This document is designed to introduce you to the process of editing digital images. There are several tools available for Windows, Macintosh, and Linux computers, as well as mobile devices. We use these tools to optimize images and prepare them for publishing, be it on the web, or in a print or video production. There are several things to consider when publishing your images. However, once you have this basic knowledge, it can be very rewarding to see your images shared with the world.
Image Creation & Modification
The purpose of this document is not to teach you how to draw, or even go into great detail about the capabilities of each graphics program. Adobe’s Photoshop is the premier professional program that can literally transform any graphic image into whatever your mind can think of. People have used Photoshop for years and not mastered all of its features. The other programs approach, but do not match, Photoshop’s abilities. Each of these programs is quite powerful, and can do some amazing things to digitally modify your images. They all have a similar set of tools to create simple graphics or spectacular masterpieces.
We have more information on the available Image Editing Programs.
You can’t just put 8″x10″ photos on your web page. Your images are intended to enhance a document, not overpower it. You must consider factors such as how much detail does the viewer need to see in the digital image. The dimensions of the image will directly affect its file size. The bigger the image, the bigger the file size. You may need to “scale down” (resize) your image. Photoshop, Photoshop Elements, Paint.NET, Pixelmator, Seashore and GIMP, will all handle this task. Other basic utilities will do resizing as well, such as Windows Photo Gallery on Windows, and Preview on the Mac. Remember to keep the proportions (also known as aspect ratio) of the image the same or you will get a “skinny” or “fat” image after it is scaled. Images are measured in pixels.
What is a pixel? A pixel, short for Picture Element , is a single dot of color in a graphic image. These dots make up the picture, icon, or piece of “clip art” that you see on your computer screen. A standard Windows or Macintosh computer screen is something like 1920 pixels wide by 1080 pixels high (also the resolution of high definition TV). If you were to magnify an area of an image, you would see individual squares. Each square is one pixel.
Now that you have produced a digital image in a paint program, and you have scaled it to the proper size, you’re ready to include it in your web page . . . almost. When you include a graphic image in a web page, it needs to be in a particular format. There are generally three image formats that are supported by today’s web browsers – are JPEG (pronounced “jay-pegs”), GIF (pronounced “Jif”)¹ and PNG (pronounced “Ping”). These computer image files are known by their identifying “extension”. For example: mypicture.gif, mypicture.jpg, or mypicture.png.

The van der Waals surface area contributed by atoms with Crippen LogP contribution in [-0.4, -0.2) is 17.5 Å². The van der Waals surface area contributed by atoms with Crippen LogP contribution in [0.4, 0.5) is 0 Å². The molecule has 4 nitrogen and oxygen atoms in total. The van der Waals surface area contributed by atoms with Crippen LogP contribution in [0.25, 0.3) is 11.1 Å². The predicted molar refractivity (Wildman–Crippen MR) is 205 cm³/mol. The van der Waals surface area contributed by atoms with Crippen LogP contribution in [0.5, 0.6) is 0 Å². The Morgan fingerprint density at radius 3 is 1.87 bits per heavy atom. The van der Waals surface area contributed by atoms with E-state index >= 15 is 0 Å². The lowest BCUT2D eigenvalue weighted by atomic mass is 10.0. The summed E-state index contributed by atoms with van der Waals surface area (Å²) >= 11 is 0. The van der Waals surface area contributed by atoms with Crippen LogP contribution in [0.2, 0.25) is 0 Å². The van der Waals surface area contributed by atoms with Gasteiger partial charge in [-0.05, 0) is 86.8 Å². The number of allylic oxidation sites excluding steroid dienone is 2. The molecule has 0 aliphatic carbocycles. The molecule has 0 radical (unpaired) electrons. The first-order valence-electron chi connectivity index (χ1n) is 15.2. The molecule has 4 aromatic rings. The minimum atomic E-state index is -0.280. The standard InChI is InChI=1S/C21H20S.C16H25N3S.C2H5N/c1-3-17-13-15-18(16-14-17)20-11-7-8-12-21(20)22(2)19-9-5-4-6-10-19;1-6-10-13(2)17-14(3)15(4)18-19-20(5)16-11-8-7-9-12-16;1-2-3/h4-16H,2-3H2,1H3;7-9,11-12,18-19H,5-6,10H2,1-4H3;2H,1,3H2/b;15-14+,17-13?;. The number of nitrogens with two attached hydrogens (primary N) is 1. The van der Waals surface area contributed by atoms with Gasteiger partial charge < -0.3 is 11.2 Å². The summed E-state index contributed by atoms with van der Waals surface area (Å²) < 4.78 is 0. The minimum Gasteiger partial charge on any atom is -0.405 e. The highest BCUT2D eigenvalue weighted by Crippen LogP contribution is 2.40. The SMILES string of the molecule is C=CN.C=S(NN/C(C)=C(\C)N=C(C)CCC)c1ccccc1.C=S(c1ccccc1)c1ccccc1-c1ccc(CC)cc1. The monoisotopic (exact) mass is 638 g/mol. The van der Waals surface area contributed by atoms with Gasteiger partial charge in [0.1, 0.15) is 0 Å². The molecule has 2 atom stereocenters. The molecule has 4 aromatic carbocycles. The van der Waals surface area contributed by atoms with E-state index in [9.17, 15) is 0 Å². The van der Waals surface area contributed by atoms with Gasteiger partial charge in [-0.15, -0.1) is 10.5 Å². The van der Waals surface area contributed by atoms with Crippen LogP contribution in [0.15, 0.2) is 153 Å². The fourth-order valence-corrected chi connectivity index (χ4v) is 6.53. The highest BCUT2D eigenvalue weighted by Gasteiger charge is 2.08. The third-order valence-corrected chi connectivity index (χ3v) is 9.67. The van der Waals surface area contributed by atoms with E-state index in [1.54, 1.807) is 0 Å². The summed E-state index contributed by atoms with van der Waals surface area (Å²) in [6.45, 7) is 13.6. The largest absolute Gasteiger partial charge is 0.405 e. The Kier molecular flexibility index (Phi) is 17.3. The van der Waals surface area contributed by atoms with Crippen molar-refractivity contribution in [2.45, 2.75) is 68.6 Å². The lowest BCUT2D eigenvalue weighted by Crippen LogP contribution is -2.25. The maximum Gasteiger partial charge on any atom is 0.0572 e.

If you save your image from another web page (legally, of course), then the picture will almost certainly be in GIF, JPEG, or PNG format. If you use a digital camera or scanner to “digitize” your image, it is best to save it as an uncompressed image such as RAW, or PSD (Photoshop), or TIF. Uncompressed digital images are usually quite large in terms of their file size. A scanned 8 x 10″ photo can be several megabytes (Mb) in size. The compressed version in GIF, JPEG, or PNG format might be a few hundred kilobytes. That’s still pretty large for a web graphic, but it would take 1/10th the time to transfer over the internet than the original scanned image. That’s the reason that web images are published in a compressed format, to take less time to load on a web page. Compressed images are those where some of the data is taken away from, or condensed within, the file. An image the size of an 8 x 10″ would need to be “scaled” to a smaller size, which we talked about earlier. You can use any of the programs we referred above to re-size your images.
So which one, GIF, JPEG, or PNG?
With the speed of Internet connections as fast as they are, the size of the images are less of a concern. However, there are people still using dial-up to connect, so if that is your intended audience, you should optimize your images as much as possible. As you reduce, or “compress” an image’s file size, there is a trade off in image quality. Also, certain images lend themselves to being converted into GIF, JPEG, and PNG . A general rule of thumb is that logos or “line art” images with large blocks of solid colors, do well in the GIF or PNG format, while photographs do better in the JPEG or PNG format. PNG format is an attempt at being a hybrid. When it comes down to it, if you need to absolutely reduce file size to a minimum, you can save the image in all of the formats, then weigh the quality of the image versus how large the file is. Also keep in mind that the GIF format supports animation. The web is filled with animated GIFs.
This is by no means a compendium on web graphics, but hopefully it does get you thinking about the way images “magically” appear in web pages (sorry we spoiled the trick). There are copious amounts of additional information out there if you can’t get enough of this stuff. Please feel free to contact UMW New Media for more information.